I was no longer concerned about the idiot who thought this up. For all I knew, it was the General himself. What I did know was that I couldn’t screw this up. I looked back at the wall and wondered if it would be easier to disassemble the brackets holding the two sections together and place them into the base separately. Touching what appeared to be a loose bolt holding a bracket, I turned it counter-clockwise. The wall crumbled behind the bracket. What did the communists use when they built this wall? Sand and water? Heck, those people driving their old clunky communist cars could’ve arrived sooner had they just ran through the wall…of course, the bullets from communist guards might’ve been an issue, but still. There was nothing to do other than to strap up the wall and get it placed…and pray. This General had the power to bust me not only to a Private but back to my infancy. Yes, I was concerned and a bit anxious.
I widened my forks as wide as they could go and we went for it. It took a few minutes to line up the straps just right and I lifted the wall. It wobbled, it shook, but it held together. I drove it to the base and parked it with the wall swinging just above it. I got out, looked it over, had my buddy look it over, then got back into my forklift. That’ll be fun, I thought. I’ll drop it in and the wall will disintegrate…just like my Army career. I took one last look at the General before committing my suicidal act. I stared at the slightly swinging wall and tried to time the swings. Once I felt I had it timed, I dropped the wall into the base. It slid in like butter and held still, fully intact. I looked back towards the General. He waved for me to come over.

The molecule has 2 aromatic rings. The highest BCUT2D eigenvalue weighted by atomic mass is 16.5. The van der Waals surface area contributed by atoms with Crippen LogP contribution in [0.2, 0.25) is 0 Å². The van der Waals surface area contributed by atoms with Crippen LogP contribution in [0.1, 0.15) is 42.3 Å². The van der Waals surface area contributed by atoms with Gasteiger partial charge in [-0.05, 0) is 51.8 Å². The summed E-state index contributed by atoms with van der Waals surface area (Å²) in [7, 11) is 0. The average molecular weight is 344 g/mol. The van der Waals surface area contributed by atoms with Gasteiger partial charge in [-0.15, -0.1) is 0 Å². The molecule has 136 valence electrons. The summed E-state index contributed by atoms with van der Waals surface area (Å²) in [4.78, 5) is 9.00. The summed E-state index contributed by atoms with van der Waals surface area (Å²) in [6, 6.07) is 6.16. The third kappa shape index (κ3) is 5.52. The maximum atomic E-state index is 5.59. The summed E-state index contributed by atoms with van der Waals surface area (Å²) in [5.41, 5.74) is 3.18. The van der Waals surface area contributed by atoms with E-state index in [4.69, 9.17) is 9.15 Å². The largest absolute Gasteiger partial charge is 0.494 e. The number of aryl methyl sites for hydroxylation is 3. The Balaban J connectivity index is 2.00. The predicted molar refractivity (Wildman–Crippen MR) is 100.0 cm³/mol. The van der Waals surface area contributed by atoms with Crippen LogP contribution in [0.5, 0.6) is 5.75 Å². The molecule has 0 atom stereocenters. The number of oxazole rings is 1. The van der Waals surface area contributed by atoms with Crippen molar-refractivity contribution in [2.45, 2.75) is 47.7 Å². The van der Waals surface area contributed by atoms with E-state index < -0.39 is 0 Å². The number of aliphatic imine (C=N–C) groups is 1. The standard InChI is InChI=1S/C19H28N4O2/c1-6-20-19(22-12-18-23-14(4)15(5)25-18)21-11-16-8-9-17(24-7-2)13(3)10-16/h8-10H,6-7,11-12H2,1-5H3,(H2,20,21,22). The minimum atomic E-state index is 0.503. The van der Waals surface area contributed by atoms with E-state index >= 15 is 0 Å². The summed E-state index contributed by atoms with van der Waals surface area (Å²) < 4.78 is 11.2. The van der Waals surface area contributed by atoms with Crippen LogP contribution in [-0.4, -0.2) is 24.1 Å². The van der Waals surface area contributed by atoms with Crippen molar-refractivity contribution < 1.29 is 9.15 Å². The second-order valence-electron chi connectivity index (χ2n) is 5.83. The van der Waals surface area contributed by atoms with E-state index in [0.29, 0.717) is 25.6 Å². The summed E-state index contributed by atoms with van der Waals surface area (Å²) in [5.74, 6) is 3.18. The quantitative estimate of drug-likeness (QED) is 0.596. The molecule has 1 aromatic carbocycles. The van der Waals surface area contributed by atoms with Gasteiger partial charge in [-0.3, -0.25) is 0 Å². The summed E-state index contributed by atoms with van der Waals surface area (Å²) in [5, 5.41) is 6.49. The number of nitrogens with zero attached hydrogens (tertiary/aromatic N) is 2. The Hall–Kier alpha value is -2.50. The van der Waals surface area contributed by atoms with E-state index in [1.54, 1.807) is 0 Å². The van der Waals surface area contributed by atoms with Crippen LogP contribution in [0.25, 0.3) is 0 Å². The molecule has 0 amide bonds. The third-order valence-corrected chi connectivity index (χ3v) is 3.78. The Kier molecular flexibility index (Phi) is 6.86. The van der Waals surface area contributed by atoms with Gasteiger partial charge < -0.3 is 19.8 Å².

I climbed down from the forklift and walked quickly towards him. As I did, I noticed the driver had brought another lawn chair. It was while I was saluting that I noticed what the General was drinking, a beer. The driver produced another one from the cooler, opened it, and handed it to me. The General told me to sit down and I did.
GENERAL: Was it your idea to use the forklift Sergeant?
ME: No Sir. I just received orders to bring it.
GENERAL (smiling slightly): Did you think it was a good idea?
ME (deciding to be honest…after all, we were having a beer): No Sir. The wall’s kind of fragile.
GENERAL: That’s what I thought when we rolled up and I saw you with the forklift. Stupid idea…must’ve been one of my pencil-pushing officers that thought of it. Stupid idea.
ME: Yes Sir.
GENERAL: But you pulled it off, Sergeant.
ME: I think I was lucky, Sir.
GENERAL (laughing quietly): Yes, you were. A lot luckier than whoever thought of this, once I find out who they are.
ME (smiling as I drank my beer): Yes Sir.
We spent about 15 minutes just talking while the other guys cut the straps and made the wall presentable. It amazed me that this man who was in charge of tens of thousands of soldiers was so down to earth and took the time to talk to me personally. He gave me a memory that I could be proud of. I only saw him again during Desert Storm and he actually walked over to me and shook my hand during that busy time. In my mind, he was a soldier’s officer. He actually got it.